EU’s Unilateral Legislation on Palm Oil Will Have Adverse and Deleterious Effect on 650,000 Smallholders
Leaders and farmers of smallholders’ associations representing 650,000 smallholders have gathered to protest and express their disapproval and deep disappointment with the impending EU Parliamentary vote to ban palm oil biofuels from 2020, and a single certification for palm oil and palm products from 2020.
Nearly 2,000 smallholders from four national palm oil settler associations, and their leaders marched to the EU Ambassador’s office in Kuala Lumpur to hand over their memorandum of protest on 16 January 2018. The smallholders came from the length and breadth of East Malaysia and Peninsular Malaysia – some came from hard-to-access locations, some took more than two days to reach the federal capital, Kuala Lumpur. That is how critical the impending EU legislation will affect their livelihood, their families and their future. They had to come to voice their frustration to the EU Ambassador.
One of the protestors, Azhar bin Osman, from NASH ( National Association of Smallholders), who came all the way from the northern state of Kedah said palm oil is a nutritious oil and a good product that has been their source of livelihood for many decades. He urged the EU not to stop buying palm oil as there will be a huge surplus of palm oil, and more than fifty percent of their earnings will be wiped out. He said that palm oil does not destroy the environment or the land.
Another protestor, Rohana Jamil, who also came all the way from Kedah added that her parents were oil palm smallholders, and she is continuing the family’s legacy as a smallholder herself. She questioned why only now is the EU wanting to ban palm oil as the EU has been buying palm oil for so many years. She is very disheartened and worried for her family, and all the smallholders, with the impending EU ban.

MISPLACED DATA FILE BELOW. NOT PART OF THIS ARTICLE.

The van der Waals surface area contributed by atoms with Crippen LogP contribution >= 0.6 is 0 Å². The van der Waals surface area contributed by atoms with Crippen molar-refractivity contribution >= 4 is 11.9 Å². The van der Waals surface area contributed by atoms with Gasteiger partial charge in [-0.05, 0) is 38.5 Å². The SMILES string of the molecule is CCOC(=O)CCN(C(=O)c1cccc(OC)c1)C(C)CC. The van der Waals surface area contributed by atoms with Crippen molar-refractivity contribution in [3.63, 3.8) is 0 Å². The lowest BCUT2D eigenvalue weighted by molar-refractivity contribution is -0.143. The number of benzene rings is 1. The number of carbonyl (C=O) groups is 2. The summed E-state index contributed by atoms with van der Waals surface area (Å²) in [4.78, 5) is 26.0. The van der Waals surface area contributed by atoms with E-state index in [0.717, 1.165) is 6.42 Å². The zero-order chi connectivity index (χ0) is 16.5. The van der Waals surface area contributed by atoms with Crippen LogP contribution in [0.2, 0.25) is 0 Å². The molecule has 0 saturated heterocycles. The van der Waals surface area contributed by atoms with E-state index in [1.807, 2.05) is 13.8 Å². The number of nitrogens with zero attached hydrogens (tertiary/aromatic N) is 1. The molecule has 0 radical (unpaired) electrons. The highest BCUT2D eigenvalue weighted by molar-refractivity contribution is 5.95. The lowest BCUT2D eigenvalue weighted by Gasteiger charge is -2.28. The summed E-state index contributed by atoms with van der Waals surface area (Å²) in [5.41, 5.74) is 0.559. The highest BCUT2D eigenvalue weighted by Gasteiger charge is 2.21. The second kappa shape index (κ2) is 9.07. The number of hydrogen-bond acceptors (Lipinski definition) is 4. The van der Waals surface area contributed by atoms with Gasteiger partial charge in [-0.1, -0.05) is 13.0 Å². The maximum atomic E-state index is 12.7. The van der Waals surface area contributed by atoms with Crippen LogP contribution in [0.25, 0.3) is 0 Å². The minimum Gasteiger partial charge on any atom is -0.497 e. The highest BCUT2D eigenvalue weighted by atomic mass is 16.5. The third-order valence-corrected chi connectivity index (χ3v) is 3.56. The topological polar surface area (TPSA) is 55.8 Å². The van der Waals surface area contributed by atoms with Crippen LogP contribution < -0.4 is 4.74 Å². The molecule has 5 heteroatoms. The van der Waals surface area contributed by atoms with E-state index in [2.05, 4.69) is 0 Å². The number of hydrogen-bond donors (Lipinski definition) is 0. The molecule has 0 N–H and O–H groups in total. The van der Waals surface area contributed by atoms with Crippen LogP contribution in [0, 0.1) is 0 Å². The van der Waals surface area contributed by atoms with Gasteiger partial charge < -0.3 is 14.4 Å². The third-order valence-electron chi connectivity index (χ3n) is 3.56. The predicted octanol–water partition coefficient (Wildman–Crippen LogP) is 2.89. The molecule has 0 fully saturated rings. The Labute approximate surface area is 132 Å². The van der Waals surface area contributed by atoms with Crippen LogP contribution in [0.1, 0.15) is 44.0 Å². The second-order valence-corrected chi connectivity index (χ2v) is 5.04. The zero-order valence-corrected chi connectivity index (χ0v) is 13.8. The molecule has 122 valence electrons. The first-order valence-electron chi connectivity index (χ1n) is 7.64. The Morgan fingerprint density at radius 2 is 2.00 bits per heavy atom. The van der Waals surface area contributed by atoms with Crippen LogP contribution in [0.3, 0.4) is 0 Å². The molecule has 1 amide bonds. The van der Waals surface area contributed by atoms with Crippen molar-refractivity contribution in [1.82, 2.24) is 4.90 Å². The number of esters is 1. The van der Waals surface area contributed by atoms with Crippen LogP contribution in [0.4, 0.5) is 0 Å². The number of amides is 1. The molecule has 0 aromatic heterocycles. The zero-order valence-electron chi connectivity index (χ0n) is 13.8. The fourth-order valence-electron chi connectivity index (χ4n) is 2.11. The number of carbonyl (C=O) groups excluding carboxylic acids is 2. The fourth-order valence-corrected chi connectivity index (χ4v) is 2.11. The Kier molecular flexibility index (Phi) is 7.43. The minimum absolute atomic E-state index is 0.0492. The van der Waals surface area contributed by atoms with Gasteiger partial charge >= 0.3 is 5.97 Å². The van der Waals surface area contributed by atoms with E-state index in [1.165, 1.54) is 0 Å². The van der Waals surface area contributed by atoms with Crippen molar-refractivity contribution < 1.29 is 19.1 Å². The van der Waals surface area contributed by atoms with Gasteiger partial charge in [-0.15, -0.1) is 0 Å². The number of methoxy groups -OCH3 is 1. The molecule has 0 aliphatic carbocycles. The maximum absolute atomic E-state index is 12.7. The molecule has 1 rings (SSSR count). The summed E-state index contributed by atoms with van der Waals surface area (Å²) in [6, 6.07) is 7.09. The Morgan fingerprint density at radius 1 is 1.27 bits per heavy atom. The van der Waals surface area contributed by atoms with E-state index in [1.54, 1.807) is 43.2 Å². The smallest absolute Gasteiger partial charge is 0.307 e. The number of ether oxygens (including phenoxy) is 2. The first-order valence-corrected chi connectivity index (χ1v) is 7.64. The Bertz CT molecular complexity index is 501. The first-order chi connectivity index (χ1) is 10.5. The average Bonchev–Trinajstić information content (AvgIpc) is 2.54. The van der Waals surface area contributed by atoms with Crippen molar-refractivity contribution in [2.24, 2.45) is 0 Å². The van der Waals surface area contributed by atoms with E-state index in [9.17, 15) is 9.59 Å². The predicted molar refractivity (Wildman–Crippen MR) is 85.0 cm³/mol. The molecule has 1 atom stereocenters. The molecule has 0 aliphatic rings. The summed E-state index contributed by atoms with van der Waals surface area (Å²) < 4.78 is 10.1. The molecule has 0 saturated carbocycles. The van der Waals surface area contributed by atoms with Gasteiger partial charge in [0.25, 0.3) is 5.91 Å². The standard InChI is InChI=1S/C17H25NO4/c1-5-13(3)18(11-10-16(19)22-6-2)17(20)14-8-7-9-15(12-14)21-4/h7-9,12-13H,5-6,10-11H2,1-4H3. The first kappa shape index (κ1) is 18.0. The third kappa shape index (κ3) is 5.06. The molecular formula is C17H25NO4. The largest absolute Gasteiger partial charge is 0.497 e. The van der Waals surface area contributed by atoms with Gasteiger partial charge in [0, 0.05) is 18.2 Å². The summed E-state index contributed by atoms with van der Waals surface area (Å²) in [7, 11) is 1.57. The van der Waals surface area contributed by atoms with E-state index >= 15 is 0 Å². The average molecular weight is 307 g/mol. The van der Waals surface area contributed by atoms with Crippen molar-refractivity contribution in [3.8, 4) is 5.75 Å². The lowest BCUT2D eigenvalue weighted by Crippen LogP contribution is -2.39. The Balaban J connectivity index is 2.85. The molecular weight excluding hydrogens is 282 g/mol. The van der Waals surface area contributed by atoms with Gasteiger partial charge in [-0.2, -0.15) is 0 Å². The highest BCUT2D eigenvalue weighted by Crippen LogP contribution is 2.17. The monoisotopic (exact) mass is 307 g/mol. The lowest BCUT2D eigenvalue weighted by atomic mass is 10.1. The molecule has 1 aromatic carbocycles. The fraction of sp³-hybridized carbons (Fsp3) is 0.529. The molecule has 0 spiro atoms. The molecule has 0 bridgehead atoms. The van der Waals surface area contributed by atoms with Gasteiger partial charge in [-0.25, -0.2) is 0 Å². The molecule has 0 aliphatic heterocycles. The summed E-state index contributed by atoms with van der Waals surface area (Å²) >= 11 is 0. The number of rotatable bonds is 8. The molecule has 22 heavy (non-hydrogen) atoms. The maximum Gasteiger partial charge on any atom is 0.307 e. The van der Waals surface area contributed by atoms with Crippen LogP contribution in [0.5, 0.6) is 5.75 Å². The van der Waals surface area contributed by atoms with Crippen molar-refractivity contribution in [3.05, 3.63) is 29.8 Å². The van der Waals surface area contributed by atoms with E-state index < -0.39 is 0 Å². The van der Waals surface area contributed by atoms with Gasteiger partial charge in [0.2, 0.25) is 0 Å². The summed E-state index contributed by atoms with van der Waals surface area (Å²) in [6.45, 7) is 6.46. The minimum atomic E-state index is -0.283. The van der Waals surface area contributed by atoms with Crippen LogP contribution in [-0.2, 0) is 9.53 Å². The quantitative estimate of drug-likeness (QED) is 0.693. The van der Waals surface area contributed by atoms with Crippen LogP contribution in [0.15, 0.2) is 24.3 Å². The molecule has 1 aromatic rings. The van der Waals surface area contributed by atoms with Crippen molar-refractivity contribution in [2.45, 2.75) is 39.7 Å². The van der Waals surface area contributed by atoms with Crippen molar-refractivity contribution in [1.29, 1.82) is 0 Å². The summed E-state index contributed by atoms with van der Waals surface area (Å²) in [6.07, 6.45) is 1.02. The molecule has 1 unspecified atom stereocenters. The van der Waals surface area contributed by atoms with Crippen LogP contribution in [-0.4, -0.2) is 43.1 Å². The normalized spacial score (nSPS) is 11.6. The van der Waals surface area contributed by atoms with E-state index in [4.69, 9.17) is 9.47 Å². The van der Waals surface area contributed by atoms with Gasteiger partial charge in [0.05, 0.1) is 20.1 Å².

Mohd Sharim representing the Anak Peneroka (Children of Oil Palm Settlers) Felda Kuantan,
Pahang, who came with his group of 2nd Generation of Oil Palm Settlers, said that he supported the protest against the EU and handing over the Memorandum of Protest to the EU Ambassador and to the 17 embassies of individual EU member countries. He said his group represented the new generation of oil palm smallholders, and their parents who were the pioneer oil palm smallholders from the 1960s. This EU ban will impact the next generation of oil palm smallholders in terms of education and a better quality of life. This is an act of prejudice; unjust and immoral.
Dr Richard Mani, the President of DOPPA (Dayak Oil Palm Planters Association), who came from Sarawak in East Malaysia, emphasized that the EU ban would be disastrous for the economy of smallholders in Sarawak. This group represent 26 ethnic indigenous tribes comprising Dayak, Kadazan, Penan, Iban, Kayan, Kedayan, to name a few. These 27,000 smallholders each has a small plot of land of around 2 hectares, where they plant oil palms and other fruit trees. They use organic fertilizers and also manure from their livestocks, and these smallholders are now being certified by the national Malaysian Sustainable Palm Oil (MSPO) certification.
By Imran Beng